A veteran federal and B.C. Liberal insider who finished fourth in the 2022 Vancouver mayoral election is lobbying the NDP government on behalf of Surrey city hall to keep the RCMP.
Mark Marissen registered Jan. 5 with a projected end date of March 6 to arrange meetings between Surrey officials and counterparts in the Office of Premier David Eby and the Solicitor General and Municipal Affairs ministries. According to the Office of the Registrar of Lobbyists, Marissen’s stated topic of communications is “acting on Surrey city council’s request to maintain the RCMP as the police of jurisdiction in Surrey.”
Mayor Brenda Locke ran on a platform last fall to shut down the fledgling Surrey Police Service. A city hall report estimates it would cost another $235 million over five years to finish the cop swap. On Jan. 6, the day after Marissen began lobbying, Locke said that keeping the Surrey Police Service would mean a 55% property tax hike.
Solicitor General Mike Farnworth is considering Surrey’s December-submitted proposal and an announcement is expected before the Legislature reconvenes Feb. 6.
Marissen has a history of acrimonious political battles with the NDP. In the 2013 election, Eby upset his political collaborator and ex-wife, then-Premier Christy Clark, in Vancouver-Point Grey.
However, Marissen is also a longtime associate of Shannon Salter, Eby’s deputy minister, cabinet secretary and head of the public service.
In 2005, when Paul Martin was Prime Minister, Marissen was the campaign director for the Liberal Party of Canada in B.C. and Salter in charge of communications.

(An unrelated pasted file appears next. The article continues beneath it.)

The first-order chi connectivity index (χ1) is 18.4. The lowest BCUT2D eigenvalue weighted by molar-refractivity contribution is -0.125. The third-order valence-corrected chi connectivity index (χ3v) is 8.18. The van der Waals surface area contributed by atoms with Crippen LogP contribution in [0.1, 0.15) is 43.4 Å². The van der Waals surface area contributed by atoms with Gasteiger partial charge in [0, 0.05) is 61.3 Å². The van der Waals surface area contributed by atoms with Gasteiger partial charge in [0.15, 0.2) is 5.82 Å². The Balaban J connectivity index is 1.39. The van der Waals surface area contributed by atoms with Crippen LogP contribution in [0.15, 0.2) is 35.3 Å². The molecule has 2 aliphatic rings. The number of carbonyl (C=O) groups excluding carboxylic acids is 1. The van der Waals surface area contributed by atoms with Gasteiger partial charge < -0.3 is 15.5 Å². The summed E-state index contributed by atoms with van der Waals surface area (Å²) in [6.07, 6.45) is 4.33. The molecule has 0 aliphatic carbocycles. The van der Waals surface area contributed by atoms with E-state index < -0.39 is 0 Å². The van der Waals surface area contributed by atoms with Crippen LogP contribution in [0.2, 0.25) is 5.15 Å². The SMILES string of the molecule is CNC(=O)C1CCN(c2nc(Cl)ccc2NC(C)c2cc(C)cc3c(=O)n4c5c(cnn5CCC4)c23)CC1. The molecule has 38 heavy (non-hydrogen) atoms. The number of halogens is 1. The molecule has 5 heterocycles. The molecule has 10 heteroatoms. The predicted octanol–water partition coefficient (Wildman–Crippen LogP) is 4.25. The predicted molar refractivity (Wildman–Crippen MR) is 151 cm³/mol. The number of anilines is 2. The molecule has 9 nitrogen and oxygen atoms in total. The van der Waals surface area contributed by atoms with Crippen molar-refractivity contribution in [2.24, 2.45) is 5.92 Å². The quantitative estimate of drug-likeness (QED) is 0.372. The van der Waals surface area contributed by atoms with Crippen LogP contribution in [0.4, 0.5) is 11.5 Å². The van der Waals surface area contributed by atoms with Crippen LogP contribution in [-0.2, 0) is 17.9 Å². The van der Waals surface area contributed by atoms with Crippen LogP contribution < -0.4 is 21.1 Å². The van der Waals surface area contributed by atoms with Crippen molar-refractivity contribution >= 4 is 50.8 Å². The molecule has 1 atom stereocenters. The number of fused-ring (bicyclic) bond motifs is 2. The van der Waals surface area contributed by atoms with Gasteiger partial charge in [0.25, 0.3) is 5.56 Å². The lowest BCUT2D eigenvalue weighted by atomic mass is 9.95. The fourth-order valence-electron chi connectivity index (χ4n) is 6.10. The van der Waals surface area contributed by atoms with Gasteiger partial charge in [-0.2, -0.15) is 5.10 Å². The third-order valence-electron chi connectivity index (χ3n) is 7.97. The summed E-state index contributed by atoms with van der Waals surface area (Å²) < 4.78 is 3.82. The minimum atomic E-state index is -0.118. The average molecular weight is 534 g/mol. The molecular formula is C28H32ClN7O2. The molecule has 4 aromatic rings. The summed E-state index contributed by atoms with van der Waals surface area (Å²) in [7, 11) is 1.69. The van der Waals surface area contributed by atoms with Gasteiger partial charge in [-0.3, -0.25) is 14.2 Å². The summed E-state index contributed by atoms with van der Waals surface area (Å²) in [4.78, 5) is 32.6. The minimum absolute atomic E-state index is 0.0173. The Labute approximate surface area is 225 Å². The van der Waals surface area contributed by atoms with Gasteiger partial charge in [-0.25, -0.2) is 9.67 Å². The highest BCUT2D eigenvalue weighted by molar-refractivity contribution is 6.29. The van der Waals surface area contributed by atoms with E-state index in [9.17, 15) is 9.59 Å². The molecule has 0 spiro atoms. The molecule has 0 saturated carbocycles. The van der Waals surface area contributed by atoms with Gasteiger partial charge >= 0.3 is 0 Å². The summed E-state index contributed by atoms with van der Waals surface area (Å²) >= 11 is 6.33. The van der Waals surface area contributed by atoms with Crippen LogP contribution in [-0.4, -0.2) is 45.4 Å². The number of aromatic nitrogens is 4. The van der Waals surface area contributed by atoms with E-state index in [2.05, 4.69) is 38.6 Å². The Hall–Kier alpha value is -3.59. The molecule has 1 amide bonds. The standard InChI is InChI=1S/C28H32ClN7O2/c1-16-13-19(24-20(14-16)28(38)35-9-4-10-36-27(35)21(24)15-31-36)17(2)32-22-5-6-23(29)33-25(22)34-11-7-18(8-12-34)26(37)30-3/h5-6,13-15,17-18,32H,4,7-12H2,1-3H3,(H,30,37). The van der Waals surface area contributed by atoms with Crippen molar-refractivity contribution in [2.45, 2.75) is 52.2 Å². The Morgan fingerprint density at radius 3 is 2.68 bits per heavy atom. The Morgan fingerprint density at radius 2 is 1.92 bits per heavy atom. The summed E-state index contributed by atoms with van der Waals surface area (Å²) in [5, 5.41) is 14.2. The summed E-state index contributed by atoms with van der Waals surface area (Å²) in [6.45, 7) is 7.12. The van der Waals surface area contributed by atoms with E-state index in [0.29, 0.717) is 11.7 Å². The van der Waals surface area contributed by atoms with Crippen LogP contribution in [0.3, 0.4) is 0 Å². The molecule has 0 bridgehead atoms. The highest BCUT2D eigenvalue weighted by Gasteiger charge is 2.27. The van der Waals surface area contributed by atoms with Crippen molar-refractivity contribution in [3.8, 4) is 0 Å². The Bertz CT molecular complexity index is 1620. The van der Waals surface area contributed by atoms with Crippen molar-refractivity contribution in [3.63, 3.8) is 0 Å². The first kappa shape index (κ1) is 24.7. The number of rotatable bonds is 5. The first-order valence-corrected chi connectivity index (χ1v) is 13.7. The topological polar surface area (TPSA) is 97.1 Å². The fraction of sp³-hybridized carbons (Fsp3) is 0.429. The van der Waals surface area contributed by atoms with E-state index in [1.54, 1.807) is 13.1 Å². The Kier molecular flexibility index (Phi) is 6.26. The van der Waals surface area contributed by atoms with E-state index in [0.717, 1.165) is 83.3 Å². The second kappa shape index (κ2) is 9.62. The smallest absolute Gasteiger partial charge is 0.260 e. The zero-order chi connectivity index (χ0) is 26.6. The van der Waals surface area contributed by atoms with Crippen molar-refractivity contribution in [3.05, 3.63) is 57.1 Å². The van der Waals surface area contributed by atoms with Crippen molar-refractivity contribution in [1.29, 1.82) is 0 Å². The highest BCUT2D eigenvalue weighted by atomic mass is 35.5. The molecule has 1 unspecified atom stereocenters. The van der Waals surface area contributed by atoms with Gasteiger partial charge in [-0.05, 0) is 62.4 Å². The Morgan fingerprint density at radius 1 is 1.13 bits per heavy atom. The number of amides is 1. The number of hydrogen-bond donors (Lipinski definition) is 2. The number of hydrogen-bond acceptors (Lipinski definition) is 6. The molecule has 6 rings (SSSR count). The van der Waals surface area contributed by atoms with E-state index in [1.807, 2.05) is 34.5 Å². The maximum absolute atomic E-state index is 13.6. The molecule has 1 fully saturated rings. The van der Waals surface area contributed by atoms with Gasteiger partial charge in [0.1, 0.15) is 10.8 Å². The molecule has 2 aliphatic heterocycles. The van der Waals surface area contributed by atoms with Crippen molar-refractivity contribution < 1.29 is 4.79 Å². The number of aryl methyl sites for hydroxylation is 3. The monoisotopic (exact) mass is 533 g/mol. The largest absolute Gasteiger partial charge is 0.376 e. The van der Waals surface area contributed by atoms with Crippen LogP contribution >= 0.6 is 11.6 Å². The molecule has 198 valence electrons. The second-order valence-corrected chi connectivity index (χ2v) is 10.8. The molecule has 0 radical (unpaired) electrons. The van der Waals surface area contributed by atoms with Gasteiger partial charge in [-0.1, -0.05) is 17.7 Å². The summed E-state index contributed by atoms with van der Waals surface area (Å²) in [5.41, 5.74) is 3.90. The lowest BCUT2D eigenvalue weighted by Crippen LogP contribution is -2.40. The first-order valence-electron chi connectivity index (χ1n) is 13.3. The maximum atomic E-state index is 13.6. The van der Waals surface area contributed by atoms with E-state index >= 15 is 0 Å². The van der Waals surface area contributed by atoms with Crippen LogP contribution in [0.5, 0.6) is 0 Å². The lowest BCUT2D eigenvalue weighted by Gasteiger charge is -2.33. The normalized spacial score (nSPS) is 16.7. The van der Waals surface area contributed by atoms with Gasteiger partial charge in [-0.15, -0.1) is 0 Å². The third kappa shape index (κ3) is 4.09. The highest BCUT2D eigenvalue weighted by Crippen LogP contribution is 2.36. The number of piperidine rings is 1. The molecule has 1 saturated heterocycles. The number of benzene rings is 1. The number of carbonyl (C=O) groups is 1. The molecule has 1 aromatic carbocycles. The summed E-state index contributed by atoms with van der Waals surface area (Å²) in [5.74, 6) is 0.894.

It isn’t the first time Surrey city hall has hired a Liberal insider to lobby. In 2016, under Mayor Linda Hepner, Prem Vinning’s Concise Consulting given a $28,800 no-bid contract to arrange meetings aimed at securing federal funding for a light rail transit system.
How much is Surrey paying Marissen for an assignment that could last two months?
It is a secret, for now.
On Jan. 17, a reporter asked Locke’s communications staffers, Oliver Lum and Amy Jugpal, for the maximum value of Marissen’s contract, why he was chosen for the assignment and whether Locke would be available for an interview.
Instead of answering the questions and scheduling an interview, they arranged for Jai Baska of the freedom of information office to send an email on Jan. 18 demanding a $10 payment. Under the FOI law, public bodies can take 30 business days or longer to provide information to an applicant.
Locke did not respond to a text message or call to her mobile number. Jugpal later said by email that “Mayor Locke will not be commenting.”
Locke’s platform last fall included a promise to eliminate the $10 FOI fee imposed by former Mayor Doug McCallum and his Safe Surrey Coalition council majority.
Locke voted against the measure during an early 2022 city council meeting and used the annual international Right to Know Day for universal access to information last Sept. 28 as the backdrop to announce she would end the fee.
“We believe that access to information should be accessible for everyone, and that’s why we will be dropping the fee for information requests, if elected,” declared Locke in a Surrey Connect campaign news release. “The current fee for each information request is a minimum of $10. The Surrey Connect team sees the fee as a barrier for the public. By eliminating the fee, residents will see we are serious about transparency and good government.”
Locke’s successful campaign to unseat McCallum last Oct. 15 also criticized him for keeping secret the amount he was spending on the team of defence lawyers he retained to fight a public mischief charge.
A Provincial Court judge acquitted McCallum Nov. 21. Four downtown Vancouver lawyers represented him at the trial, including Richard Peck and Eric Gottardi, who defended Huawei executive Meng Wenzhou in extradition proceedings at B.C. Supreme Court.
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